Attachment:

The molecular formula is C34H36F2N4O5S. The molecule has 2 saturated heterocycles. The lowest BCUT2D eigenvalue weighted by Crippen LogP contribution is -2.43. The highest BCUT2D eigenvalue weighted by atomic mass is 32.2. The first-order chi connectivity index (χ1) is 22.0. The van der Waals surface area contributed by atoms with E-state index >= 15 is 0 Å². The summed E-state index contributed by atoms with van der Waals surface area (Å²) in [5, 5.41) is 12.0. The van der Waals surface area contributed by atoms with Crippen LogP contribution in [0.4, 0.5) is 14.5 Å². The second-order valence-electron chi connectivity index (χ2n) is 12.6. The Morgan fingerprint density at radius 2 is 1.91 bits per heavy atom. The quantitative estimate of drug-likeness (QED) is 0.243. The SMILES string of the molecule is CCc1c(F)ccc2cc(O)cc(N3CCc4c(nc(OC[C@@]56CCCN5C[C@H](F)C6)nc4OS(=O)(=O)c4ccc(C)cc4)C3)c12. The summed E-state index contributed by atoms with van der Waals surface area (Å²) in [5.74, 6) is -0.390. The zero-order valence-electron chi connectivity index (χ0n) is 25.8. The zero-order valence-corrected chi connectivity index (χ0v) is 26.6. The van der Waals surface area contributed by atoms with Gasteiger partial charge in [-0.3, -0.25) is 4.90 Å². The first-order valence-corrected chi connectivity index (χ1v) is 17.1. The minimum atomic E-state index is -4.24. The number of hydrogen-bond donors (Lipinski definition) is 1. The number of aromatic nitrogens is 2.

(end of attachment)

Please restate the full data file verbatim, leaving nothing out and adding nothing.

The molecular formula is C34H36F2N4O5S. The molecule has 2 saturated heterocycles. The lowest BCUT2D eigenvalue weighted by Crippen LogP contribution is -2.43. The highest BCUT2D eigenvalue weighted by atomic mass is 32.2. The first-order chi connectivity index (χ1) is 22.0. The van der Waals surface area contributed by atoms with E-state index >= 15 is 0 Å². The summed E-state index contributed by atoms with van der Waals surface area (Å²) in [5, 5.41) is 12.0. The van der Waals surface area contributed by atoms with Crippen LogP contribution in [0.4, 0.5) is 14.5 Å². The second-order valence-electron chi connectivity index (χ2n) is 12.6. The Morgan fingerprint density at radius 2 is 1.91 bits per heavy atom. The quantitative estimate of drug-likeness (QED) is 0.243. The SMILES string of the molecule is CCc1c(F)ccc2cc(O)cc(N3CCc4c(nc(OC[C@@]56CCCN5C[C@H](F)C6)nc4OS(=O)(=O)c4ccc(C)cc4)C3)c12. The summed E-state index contributed by atoms with van der Waals surface area (Å²) in [5.74, 6) is -0.390. The zero-order valence-electron chi connectivity index (χ0n) is 25.8. The zero-order valence-corrected chi connectivity index (χ0v) is 26.6. The van der Waals surface area contributed by atoms with Gasteiger partial charge in [-0.3, -0.25) is 4.90 Å². The first-order valence-corrected chi connectivity index (χ1v) is 17.1. The minimum atomic E-state index is -4.24. The number of hydrogen-bond donors (Lipinski definition) is 1. The number of aromatic nitrogens is 2.